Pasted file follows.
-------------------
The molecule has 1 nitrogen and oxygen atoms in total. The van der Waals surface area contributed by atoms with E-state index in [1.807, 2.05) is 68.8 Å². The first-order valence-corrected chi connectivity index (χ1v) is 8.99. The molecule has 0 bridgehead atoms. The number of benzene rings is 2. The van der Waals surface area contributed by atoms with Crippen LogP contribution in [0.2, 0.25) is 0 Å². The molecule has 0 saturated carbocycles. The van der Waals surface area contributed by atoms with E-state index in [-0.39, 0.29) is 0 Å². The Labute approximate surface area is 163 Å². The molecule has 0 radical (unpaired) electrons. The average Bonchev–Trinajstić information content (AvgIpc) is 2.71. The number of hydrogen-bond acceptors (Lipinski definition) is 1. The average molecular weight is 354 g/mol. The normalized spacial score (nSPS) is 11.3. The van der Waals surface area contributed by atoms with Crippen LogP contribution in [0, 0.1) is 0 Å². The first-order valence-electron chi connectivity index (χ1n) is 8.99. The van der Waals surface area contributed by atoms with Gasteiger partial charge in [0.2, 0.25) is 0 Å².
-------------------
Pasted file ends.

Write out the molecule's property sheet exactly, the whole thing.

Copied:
The molecule has 1 nitrogen and oxygen atoms in total. The van der Waals surface area contributed by atoms with E-state index in [1.807, 2.05) is 68.8 Å². The first-order valence-corrected chi connectivity index (χ1v) is 8.99. The molecule has 0 bridgehead atoms. The number of benzene rings is 2. The van der Waals surface area contributed by atoms with Crippen LogP contribution in [0.2, 0.25) is 0 Å². The molecule has 0 saturated carbocycles. The van der Waals surface area contributed by atoms with E-state index in [-0.39, 0.29) is 0 Å². The Labute approximate surface area is 163 Å². The molecule has 0 radical (unpaired) electrons. The average Bonchev–Trinajstić information content (AvgIpc) is 2.71. The number of hydrogen-bond acceptors (Lipinski definition) is 1. The average molecular weight is 354 g/mol. The normalized spacial score (nSPS) is 11.3. The van der Waals surface area contributed by atoms with Crippen LogP contribution in [0, 0.1) is 0 Å². The first-order valence-electron chi connectivity index (χ1n) is 8.99. The van der Waals surface area contributed by atoms with Gasteiger partial charge in [0.2, 0.25) is 0 Å².